Bike Review – Is the Polygon Helios C6.0 Disc an ideal sportive belter or a budget commuter?
- by Michael Bachman
- Published: 13 April 2015
The Tour Down Under Bupa Challenge Tour (Stage Four) was to be 151.7km of riding over a hilly course on the 23rd of January. I hadn’t ridden more than 150km since I last did the Challenge stage of the TdU down to Victor Harbour and that was a long day in the saddle. So when my mates asked me to join them for the 2015 Bupa Challenge stage, I was hesitant. But then came this review opportunity for BNA, so I quickly looked up the Bicycles Online web page and kindly requested their disc brake bike, the Polygon Helios C8X Disc. Due to its popularity, it wasn’t available, but the budget sibling, the Helios C6 Disc was ready to go.
The sales blurb on the Bicycles Online website sounded promising: “The C6.0 Disc is designed for the long distance group rider, charity rider, Gran Fondo enthusiast, or anyone who just wants a serious road bike that doesn’t push your body to the limits like a full-on race bike.” The review bike arrived a month before the Tour Down Under; Merry Christmas to me! Christmas morning in Adelaide was a great day for riding and I was granted some time-out by my family to take the Polygon for a spin to familiarise myself and get the fit just right. It didn’t take long to bed the brakes and, I have to admit, they came up to speed pretty quickly. It surprised me with how well they worked in modulation and in power compared to my hydro disc setup on my Volagi Liscio2. This was going to be good, I thought, just the tonic I needed to get some serious k’s in before the TdU. The first ride was to get settled and get my position right before tackling the hills and ramping up the training. One of my first impressions was how solid the rear end felt – certainly not the compliance that I was expecting for a long distance bike, but it was still early days.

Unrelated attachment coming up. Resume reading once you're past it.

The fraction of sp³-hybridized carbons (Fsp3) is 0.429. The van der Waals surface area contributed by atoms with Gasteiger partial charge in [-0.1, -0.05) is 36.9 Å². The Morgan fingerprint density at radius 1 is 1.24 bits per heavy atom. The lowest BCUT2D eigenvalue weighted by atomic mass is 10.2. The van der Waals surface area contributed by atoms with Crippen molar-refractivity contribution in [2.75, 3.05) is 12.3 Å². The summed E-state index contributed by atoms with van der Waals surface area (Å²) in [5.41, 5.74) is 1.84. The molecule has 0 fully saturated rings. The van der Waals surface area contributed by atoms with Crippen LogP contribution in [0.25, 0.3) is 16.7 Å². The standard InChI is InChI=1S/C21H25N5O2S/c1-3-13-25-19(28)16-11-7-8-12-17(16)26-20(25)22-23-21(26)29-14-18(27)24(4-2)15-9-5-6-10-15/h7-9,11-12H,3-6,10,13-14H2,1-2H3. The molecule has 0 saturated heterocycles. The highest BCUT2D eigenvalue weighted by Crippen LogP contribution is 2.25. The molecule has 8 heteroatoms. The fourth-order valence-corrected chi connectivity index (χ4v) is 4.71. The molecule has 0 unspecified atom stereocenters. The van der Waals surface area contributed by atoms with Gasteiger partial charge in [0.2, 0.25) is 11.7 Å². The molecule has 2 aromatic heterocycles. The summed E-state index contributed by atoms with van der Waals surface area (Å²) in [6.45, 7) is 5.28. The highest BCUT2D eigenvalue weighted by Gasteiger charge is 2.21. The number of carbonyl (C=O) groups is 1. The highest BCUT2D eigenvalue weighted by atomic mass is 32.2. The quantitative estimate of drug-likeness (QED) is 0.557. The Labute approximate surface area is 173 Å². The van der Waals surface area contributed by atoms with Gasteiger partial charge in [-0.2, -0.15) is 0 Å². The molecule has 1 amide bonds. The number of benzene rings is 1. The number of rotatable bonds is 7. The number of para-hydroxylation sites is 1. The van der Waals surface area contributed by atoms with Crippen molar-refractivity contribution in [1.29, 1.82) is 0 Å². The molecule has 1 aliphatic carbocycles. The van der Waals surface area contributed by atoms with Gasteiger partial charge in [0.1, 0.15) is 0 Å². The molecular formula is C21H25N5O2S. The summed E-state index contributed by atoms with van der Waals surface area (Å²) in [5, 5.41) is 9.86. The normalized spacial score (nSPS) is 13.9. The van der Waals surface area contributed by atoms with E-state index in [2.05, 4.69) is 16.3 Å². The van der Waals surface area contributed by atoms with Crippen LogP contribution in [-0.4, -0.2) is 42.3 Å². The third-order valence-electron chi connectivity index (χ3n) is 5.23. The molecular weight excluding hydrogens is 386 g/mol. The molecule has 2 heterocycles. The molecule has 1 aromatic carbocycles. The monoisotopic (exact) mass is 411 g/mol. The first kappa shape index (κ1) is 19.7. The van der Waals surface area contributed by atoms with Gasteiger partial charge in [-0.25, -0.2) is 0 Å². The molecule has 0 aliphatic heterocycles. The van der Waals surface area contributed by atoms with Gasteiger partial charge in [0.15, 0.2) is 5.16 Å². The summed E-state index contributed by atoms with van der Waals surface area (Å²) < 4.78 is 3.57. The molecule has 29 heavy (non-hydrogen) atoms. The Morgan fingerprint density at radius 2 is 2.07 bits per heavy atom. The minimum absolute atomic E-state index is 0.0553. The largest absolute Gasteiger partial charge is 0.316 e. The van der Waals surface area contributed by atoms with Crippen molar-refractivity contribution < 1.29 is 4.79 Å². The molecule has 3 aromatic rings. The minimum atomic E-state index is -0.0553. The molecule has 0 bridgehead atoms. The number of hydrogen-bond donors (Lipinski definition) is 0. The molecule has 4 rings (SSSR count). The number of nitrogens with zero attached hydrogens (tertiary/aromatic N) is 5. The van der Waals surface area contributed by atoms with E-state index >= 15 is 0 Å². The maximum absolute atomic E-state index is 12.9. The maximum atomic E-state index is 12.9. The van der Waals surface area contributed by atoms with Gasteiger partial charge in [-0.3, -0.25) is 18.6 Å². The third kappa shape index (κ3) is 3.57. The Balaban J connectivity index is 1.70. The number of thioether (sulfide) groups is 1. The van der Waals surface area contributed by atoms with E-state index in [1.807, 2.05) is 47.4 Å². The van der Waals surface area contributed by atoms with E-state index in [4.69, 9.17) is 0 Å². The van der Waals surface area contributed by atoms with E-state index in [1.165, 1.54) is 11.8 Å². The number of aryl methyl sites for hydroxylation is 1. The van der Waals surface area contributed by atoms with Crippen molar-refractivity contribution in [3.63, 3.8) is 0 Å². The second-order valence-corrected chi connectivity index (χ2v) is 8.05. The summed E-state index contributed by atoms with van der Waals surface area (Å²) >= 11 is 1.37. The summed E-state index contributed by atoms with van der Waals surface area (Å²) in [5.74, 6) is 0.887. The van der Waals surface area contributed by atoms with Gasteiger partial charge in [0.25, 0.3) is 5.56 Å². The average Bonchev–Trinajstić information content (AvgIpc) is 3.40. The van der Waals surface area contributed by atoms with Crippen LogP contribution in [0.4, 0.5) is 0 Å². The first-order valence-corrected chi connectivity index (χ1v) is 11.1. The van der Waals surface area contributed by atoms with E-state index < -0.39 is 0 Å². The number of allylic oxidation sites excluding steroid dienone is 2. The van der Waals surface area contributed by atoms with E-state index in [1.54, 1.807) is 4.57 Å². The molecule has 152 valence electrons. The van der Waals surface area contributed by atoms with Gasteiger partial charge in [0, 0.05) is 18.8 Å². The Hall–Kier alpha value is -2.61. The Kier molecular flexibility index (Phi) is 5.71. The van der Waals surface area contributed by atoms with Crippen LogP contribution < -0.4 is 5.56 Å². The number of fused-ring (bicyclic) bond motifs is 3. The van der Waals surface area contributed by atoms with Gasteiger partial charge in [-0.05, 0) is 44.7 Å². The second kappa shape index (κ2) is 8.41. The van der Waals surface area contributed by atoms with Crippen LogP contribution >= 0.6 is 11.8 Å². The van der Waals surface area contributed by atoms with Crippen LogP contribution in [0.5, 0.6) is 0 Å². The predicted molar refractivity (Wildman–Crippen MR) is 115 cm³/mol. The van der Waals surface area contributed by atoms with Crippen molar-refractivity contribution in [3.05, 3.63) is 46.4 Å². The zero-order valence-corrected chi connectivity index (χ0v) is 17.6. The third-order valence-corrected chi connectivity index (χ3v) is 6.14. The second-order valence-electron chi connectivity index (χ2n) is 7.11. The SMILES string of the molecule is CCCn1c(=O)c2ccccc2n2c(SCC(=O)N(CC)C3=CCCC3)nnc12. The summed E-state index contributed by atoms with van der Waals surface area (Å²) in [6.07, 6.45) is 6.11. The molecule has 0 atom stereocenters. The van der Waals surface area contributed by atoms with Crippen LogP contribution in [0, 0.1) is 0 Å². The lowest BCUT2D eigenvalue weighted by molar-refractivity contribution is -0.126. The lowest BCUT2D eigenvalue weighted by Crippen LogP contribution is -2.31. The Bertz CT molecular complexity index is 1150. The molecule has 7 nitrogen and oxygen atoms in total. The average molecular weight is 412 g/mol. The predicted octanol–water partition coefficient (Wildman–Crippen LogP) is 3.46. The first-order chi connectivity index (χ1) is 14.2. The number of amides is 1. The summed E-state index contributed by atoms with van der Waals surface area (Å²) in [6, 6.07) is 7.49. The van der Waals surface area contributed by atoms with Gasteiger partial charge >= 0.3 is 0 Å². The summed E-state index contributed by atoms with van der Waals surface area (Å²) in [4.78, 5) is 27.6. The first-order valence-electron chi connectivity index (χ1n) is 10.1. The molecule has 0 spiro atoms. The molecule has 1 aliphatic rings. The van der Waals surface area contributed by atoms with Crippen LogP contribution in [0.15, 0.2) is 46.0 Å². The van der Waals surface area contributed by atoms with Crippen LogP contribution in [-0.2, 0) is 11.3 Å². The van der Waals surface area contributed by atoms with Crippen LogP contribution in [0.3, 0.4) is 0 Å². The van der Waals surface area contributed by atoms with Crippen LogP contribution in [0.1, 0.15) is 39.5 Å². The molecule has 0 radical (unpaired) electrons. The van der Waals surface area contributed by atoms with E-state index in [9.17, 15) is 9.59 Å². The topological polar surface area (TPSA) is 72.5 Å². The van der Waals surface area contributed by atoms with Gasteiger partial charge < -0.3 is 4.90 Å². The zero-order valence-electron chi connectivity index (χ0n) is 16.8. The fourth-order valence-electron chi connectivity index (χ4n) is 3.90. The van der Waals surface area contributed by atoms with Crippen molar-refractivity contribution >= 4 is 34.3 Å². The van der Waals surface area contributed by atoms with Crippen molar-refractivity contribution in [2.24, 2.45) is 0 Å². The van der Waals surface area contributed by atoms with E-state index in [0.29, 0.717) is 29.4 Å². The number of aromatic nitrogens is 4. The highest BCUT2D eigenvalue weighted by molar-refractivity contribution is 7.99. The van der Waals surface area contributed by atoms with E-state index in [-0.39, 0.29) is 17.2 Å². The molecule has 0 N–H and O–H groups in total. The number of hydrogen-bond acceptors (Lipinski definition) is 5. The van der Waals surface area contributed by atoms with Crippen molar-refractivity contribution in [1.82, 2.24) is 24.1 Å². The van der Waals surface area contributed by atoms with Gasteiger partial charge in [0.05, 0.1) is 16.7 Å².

So what do you get for less than $1,900 delivered ?
I’d heard of Polygon previously from their sponsorship of an NRS Woman’s team. In preparation for this review I learnt that it is an Indonesian brand who are sold in Australia by Bicycles Online, both through their bricks and mortar bike store in Sydney and through their website. The website has an abundance of information with their models, reviews and even videos to help explain their product range. One useful and refreshingly honest part is the comparison tool, where they compare their features with a typical competitor. Whilst this may not sound much, if the competitor is better, they say so and don’t hide behind brand marketing speak. The transparency is brilliant.